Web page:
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Comment: Probably unfixable ... (Score 1) 171

... on the Windows side. Too much stuff would break if you had to approve every server connection.

The applications that are providing the attack vector might be fixable. It isn't really a good thing for a remote attacker to be able to get your machine to try to open a file, especially a remote one. The main problem, from the sounds of it, is the sheer number of applications affected.

Reminiscent of DLL hijacking attacks, really.

Comment: Re:Systemic and widespread? (Score 1) 489

by harryjohnston (#49443629) Attached to: The Courage of Bystanders Who Press "Record"

You can't change people's behaviour with statistics, though. I really don't know whether there is any effective way to train police officers not to see themselves as at risk.

If the statistics support it being safe enough, you might be able to prohibit them from carrying handguns while on routine patrol, I suppose. I can't see that flying, though, to be honest.

Comment: Re:ESA (Score 2) 153

I have to wonder why there was no class action lawsuit (or was there?) over this.

But yes, you shouldn't need a lawsuit. In New Zealand the consumer guarantees act should apply, though I have no idea whether anyone tried using it to obtain a refund. I don't imagine we're the only nation with a similar law.

At an absolute minimum, they should be obliged to grant permission to third parties wanting to provide ongoing support if they are unwilling to do so themselves.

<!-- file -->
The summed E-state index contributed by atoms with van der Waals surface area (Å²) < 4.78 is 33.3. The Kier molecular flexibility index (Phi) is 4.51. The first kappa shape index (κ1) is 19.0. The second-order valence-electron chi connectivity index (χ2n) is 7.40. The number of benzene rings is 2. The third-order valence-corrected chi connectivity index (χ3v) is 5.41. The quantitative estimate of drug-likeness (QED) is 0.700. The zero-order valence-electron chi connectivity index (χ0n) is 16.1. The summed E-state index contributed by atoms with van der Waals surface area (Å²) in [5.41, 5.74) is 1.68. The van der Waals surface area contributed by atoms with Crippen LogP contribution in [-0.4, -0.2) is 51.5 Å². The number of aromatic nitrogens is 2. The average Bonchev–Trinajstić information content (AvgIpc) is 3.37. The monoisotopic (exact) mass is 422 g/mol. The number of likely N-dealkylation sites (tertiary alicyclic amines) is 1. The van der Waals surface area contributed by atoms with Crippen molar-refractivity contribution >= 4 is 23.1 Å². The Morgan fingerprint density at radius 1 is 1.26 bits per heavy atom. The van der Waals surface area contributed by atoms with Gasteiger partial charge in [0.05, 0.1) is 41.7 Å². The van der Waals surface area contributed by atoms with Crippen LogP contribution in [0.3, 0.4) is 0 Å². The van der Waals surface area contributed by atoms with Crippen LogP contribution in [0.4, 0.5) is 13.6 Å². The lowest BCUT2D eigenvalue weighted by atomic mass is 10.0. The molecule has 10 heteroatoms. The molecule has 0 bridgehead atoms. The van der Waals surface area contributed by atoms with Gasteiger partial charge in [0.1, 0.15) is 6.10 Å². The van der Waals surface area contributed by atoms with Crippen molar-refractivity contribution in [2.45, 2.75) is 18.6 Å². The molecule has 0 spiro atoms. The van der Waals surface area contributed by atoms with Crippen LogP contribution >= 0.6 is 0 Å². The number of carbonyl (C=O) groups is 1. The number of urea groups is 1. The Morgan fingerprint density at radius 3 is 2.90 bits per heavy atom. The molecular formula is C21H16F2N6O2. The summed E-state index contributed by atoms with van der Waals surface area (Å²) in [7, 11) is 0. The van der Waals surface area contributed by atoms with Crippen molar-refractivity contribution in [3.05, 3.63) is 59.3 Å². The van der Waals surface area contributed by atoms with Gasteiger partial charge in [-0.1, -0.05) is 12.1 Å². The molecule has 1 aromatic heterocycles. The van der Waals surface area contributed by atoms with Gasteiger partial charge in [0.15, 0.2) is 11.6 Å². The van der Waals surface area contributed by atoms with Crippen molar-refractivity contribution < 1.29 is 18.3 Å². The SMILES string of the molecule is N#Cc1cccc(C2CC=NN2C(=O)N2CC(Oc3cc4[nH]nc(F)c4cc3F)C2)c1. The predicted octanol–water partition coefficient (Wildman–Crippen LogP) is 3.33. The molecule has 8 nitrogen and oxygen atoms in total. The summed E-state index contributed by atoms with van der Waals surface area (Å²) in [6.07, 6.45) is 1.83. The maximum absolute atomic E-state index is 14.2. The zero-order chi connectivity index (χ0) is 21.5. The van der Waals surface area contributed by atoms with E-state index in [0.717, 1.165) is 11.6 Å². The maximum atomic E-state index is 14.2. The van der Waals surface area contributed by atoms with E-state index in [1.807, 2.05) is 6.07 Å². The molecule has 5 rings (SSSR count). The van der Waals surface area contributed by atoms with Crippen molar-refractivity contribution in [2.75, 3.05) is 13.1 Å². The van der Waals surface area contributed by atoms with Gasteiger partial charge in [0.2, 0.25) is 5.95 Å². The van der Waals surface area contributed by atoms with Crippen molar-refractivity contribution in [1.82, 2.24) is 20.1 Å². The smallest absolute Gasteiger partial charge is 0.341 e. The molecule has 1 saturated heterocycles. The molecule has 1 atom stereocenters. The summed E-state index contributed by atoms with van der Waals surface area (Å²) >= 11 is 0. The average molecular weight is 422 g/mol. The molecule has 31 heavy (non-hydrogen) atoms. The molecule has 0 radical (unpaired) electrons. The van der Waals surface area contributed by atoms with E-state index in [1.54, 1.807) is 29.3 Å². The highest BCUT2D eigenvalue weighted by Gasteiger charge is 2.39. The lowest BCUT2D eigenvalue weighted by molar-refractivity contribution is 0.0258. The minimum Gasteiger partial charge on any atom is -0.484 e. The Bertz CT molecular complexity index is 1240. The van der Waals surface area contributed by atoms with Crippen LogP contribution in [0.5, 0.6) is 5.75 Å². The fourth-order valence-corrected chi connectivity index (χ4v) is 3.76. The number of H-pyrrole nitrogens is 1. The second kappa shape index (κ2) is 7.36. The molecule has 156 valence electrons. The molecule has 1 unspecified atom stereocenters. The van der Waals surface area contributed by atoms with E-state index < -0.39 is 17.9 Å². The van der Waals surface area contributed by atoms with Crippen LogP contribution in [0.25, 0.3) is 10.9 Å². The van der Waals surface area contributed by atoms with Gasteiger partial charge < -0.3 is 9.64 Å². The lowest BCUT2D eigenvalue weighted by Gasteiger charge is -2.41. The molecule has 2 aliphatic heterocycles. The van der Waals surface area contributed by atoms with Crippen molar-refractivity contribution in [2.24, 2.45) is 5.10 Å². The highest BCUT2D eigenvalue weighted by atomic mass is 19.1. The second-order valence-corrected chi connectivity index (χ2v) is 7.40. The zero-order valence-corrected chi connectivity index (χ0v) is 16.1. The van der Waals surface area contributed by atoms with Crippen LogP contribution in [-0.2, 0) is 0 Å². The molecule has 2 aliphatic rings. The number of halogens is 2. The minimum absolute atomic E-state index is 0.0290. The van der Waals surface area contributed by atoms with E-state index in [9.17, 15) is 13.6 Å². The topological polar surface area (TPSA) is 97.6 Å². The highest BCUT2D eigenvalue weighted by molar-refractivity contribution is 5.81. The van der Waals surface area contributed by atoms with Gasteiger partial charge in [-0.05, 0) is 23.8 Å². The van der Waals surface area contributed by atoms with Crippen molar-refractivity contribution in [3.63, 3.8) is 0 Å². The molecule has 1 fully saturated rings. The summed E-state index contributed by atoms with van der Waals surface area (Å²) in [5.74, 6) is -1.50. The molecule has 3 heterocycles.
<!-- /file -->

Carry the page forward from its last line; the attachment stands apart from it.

Comment: Contract details? (Score 1) 100

by harryjohnston (#49442641) Attached to: Apple Leaves Chinese CNNIC Root In OS X and iOS Trusted Stores

IIRC, when Google announced that they were removing the certificate, they referred to specific terms in CNNIC's contract with them that had been violated. Not sure about Mozilla.

Does CNNIC have similar contracts with Apple and Microsoft? Do they have similar terms? It occurs to me that they might not be as rigorous, because they might have been drafted several years earlier than Google's one - seeing as Chrome is a relative newcomer.

Comment: Re:Apple is not providing security updates in gene (Score 1) 100

by harryjohnston (#49442623) Attached to: Apple Leaves Chinese CNNIC Root In OS X and iOS Trusted Stores

Meantime, I can run a supported version of Windows on PCs, even laptops, that are 10+ years old. (If I need to, I mean. Linux would be my first choice for performance reasons.)

But if you're rich enough to buy a Mac in the first place, you should be able to afford to replace it every few years, IMO.

Comment: Re:Remind you of anything? (Score 1) 198

MS included non-core calls in their implementation of Java and put it in the com.com.java. library set

Exactly. In other words, it was a non-compliant implementation.

Now, however, Microsoft are insisting that nobody create non-compliant implementations based on their work - just what they did to Java - and (I suspect) many of the same pundits that decried Microsoft back then are now saying that it's not a reasonable restriction.

Comment: Re:Explain this to me. (Score 1) 148

by harryjohnston (#49360181) Attached to: First Nuclear Power Plant Planned In Jordan

So ... now the Americans are a trustworthy source? You might want to make up your mind about that.

(Never mind that that quote merely claims that they had stopped their program for the time being, which is entirely plausible. Doesn't mean they can't start up it again if we let them get away with it.)

The flush toilet is the basis of Western civilization. -- Alan Coult

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